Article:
Only 23 subjects were observed to have CD4+ T-cell counts below 200 cells/mm3 at any time during the study. Of the fourteen subjects who had CD4+ T-cell counts below 200 cells/mm3 at least 90 days after infection, three did not receive OI prophylaxis, five received OI prophylaxis at least part of the time, and the remaining six had only single measurements below 200 and did not receive prophylaxis. Five subjects were diagnosed with candidal esophagitis immediately after HIV infection. There were an additional ten OIs in two treated and eight untreated subjects that occurred at least four weeks after infection, and five subjects died (including one who had experienced an OI). Only one death, in a subject who had discontinued HAART, was thought to be related to HIV infection. Among the 14 subjects, the first OI or death occurred a median of 404 (IQR 154-1207) days after infection. Further analysis of these endpoints was not performed due to small numbers.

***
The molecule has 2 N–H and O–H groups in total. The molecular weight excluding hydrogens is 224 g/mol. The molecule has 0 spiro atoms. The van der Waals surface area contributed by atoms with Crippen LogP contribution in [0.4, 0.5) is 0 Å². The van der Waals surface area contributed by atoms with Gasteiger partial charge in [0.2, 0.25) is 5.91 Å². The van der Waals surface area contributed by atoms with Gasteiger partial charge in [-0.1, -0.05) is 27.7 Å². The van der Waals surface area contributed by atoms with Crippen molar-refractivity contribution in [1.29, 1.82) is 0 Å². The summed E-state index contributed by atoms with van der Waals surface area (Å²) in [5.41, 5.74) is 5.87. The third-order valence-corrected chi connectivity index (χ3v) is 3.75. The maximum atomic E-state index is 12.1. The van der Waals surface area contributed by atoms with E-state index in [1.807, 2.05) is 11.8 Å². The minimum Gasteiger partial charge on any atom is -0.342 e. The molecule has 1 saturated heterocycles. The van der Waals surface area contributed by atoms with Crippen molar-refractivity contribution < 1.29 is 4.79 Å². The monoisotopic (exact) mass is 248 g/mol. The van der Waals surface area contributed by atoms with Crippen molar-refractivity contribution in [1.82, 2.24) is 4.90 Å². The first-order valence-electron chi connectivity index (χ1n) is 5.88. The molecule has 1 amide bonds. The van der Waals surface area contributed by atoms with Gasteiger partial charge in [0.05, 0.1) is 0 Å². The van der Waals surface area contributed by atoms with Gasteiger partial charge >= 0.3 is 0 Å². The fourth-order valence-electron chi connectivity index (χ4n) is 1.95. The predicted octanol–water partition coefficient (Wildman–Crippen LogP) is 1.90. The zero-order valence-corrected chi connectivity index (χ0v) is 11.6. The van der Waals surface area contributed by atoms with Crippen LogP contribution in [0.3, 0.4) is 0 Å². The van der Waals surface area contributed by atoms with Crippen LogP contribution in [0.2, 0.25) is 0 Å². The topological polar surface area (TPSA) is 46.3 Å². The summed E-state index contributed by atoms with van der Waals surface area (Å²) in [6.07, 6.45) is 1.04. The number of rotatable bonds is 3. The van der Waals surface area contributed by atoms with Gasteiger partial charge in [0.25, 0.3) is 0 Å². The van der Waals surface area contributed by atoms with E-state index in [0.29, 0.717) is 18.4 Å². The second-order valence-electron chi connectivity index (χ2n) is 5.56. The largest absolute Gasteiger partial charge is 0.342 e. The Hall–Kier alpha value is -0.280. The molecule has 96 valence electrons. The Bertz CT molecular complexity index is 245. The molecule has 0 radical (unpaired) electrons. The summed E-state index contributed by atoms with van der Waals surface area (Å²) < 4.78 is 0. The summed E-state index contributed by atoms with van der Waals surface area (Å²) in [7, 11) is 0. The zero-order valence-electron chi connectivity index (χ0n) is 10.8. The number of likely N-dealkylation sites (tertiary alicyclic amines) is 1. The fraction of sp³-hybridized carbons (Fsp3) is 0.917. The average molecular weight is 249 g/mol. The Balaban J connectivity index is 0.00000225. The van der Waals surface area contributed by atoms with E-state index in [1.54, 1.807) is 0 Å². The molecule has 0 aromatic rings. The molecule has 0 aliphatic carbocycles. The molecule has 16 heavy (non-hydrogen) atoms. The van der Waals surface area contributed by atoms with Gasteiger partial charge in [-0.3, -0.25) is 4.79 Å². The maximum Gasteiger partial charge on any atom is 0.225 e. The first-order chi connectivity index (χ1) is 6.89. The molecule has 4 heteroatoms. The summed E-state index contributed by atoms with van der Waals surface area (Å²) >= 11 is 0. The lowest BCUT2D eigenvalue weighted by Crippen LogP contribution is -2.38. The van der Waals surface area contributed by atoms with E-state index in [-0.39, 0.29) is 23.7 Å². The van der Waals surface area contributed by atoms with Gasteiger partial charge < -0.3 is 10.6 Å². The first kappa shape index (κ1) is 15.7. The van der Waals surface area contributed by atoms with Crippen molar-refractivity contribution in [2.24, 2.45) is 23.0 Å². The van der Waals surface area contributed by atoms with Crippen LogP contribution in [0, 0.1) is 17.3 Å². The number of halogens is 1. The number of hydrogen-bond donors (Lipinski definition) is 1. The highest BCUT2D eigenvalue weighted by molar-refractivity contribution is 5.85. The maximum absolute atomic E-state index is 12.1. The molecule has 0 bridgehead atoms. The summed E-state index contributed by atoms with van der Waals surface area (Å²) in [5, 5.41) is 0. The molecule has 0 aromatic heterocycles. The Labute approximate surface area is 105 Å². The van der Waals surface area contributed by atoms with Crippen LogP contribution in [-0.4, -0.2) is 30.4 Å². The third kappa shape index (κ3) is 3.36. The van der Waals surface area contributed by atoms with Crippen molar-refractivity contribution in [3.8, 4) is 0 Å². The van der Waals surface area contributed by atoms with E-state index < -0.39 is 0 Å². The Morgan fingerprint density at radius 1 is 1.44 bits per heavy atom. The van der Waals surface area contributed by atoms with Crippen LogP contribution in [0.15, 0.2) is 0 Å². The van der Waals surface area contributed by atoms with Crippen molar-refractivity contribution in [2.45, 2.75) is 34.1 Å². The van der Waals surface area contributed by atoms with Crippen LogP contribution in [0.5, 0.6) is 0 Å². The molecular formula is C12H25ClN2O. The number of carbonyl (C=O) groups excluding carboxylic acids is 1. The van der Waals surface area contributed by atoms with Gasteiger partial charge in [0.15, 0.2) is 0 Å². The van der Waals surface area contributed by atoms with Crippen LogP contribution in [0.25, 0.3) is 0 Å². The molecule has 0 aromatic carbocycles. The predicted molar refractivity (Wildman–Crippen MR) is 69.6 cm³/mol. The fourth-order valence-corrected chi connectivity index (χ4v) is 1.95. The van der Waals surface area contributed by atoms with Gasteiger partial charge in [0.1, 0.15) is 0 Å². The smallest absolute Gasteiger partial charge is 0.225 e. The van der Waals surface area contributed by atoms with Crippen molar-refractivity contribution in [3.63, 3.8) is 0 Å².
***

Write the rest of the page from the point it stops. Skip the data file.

There were 178 subjects who experienced at least one HIV-related diagnosis greater than four weeks after infection (Table 2). Among 47 subjects who delayed the start of HAART greater than 180 days (group 3), 36 (77%) had an HIV-related diagnosis before initiating therapy and contributed to time-to-event analyses only as part of control groups. Due to small sample size, the remaining group of eleven subjects was not analyzed further. Median time to diagnosis of an HIV-related condition based on Kaplan-Meier time-to-event analysis was 443 (IQR 154-1003) days for group 1, 474 (IQR 142-1774) days for group 2, 616 (IQR 206- not available) days for contemporary controls, and 113 (IQR 83-237) days for historical controls (Figure 1A). Compared to contemporary controls, time to diagnosis of an HIV-related condition did not differ for group 1 [adjusted hazard ratio (aHR) 1.60, 95% CI 0.95-2.69, p=.08] or group 2 (aHR 1.18, 95% CI 0.78-1.79, p=.4) but was shorter for historical controls (aHR 3.74, 95% CI 2.35-5.95, p<0.0001). However, compared to historical controls, time to diagnosis of an HIV-related condition was significantly delayed for both the acute and early treatment groups (aHR 0.43, 95% CI 0.24-0.76, p=.004 for group 1; aHR 0.32, 95% CI 0.19-0.53, p<.0001 for group 2). There was no difference in time from HAART start to the diagnosis of an HIV-related condition between group 1 subjects who started HAART within 30 days and group 2 subjects who started HAART between 31 and 180 days after infection (aHR comparing group 2 to group 1: 0.66, 95% CI 0.38-1.14, p=.14) (Figure 1B).